Identity of Hannah Crafts (The Bondswoman’s Narrative) Revealed

From this morning’s New York Times 

In 2002, a novel thought to be the first written by an African-American woman became a best seller, praised for its dramatic depiction of Southern life in the mid-1850s through the observant eyes of a refined and literate house servant.

Gregg Hecimovich and Reverend Joseph Cooper

John Wheeler lived on the plantation where Hannah Bond escaped slavery.

But one part of the story remained a tantalizing secret: the author’s identity.

That literary mystery may have been solved by a professor of English in South Carolina, who said this week that after years of research, he has discovered the novelist’s name: Hannah Bond, a slave on a North Carolina plantation owned by John Hill Wheeler, is the actual writer of “The Bondwoman’s Narrative,” the book signed by Hannah Crafts.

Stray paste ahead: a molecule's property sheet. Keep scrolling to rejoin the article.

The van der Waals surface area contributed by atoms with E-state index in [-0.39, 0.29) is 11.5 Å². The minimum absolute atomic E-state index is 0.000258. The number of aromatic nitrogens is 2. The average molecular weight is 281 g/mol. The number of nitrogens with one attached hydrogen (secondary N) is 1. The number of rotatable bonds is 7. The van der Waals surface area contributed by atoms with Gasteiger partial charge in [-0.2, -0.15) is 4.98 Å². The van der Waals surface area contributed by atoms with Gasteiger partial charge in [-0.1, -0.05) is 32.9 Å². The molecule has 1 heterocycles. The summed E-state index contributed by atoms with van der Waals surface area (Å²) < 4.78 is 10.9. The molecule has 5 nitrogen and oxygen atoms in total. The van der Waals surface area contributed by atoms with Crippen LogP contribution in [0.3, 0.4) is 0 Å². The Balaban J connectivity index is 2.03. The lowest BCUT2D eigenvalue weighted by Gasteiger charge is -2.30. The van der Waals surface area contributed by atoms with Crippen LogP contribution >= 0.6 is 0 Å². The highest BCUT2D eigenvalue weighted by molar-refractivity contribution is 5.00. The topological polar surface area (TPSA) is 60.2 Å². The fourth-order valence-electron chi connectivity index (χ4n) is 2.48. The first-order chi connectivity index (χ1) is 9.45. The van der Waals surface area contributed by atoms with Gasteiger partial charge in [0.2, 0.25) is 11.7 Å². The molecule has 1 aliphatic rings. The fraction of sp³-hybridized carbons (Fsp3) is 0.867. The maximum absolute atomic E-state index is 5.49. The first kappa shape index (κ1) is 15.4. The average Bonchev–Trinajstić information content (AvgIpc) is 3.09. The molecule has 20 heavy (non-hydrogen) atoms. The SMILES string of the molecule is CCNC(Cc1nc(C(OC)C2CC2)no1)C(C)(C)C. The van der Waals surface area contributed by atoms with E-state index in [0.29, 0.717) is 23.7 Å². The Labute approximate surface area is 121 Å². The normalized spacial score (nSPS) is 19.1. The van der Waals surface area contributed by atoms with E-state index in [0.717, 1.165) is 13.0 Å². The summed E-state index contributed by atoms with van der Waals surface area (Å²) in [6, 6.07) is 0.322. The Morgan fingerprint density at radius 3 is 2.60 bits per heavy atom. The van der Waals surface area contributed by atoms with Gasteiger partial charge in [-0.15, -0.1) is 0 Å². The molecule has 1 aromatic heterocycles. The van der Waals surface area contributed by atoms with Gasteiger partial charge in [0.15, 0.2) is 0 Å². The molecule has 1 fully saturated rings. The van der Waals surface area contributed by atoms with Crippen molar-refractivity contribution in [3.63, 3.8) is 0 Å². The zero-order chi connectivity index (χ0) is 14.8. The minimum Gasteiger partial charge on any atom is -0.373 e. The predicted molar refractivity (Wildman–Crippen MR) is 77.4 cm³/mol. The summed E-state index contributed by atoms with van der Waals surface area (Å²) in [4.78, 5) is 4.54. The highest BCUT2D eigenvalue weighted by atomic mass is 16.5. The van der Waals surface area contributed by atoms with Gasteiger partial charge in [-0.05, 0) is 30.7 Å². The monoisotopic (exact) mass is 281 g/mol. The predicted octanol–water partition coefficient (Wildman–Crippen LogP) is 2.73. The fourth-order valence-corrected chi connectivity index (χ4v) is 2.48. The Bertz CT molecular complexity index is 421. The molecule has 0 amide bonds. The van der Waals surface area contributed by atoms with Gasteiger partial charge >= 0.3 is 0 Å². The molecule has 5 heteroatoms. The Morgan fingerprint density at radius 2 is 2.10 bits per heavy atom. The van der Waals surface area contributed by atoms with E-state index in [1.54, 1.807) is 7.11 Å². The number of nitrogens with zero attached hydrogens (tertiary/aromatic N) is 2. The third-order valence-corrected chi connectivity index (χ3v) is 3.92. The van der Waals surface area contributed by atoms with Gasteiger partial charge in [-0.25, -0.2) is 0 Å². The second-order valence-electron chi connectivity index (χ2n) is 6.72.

Beyond simply identifying the author, the professor’s research offers insight into one of the central mysteries of the novel, believed to be semi-autobiographical: how a house slave with limited access to education and books was heavily influenced by the great literature of her time, like “Bleak House” and “Jane Eyre,” and how she managed to pull off a daring escape from servitude, disguised as a man.

The professor, Gregg Hecimovich, the chairman of the English department at Winthrop University in Rock Hill, S.C., has uncovered previously unknown details about Bond’s life that have shed light on how the novel was possibly written. The heavy influences of Dickens, for instance, particularly from “Bleak House,” can be explained by Bond’s onetime servitude on a plantation that routinely kept boarders from a nearby girls’ school; the curriculum there required the girls to recite passages of “Bleak House” from memory. Bond, secretly forming her own novel, could have listened while they studied, or spirited away a copy to read.

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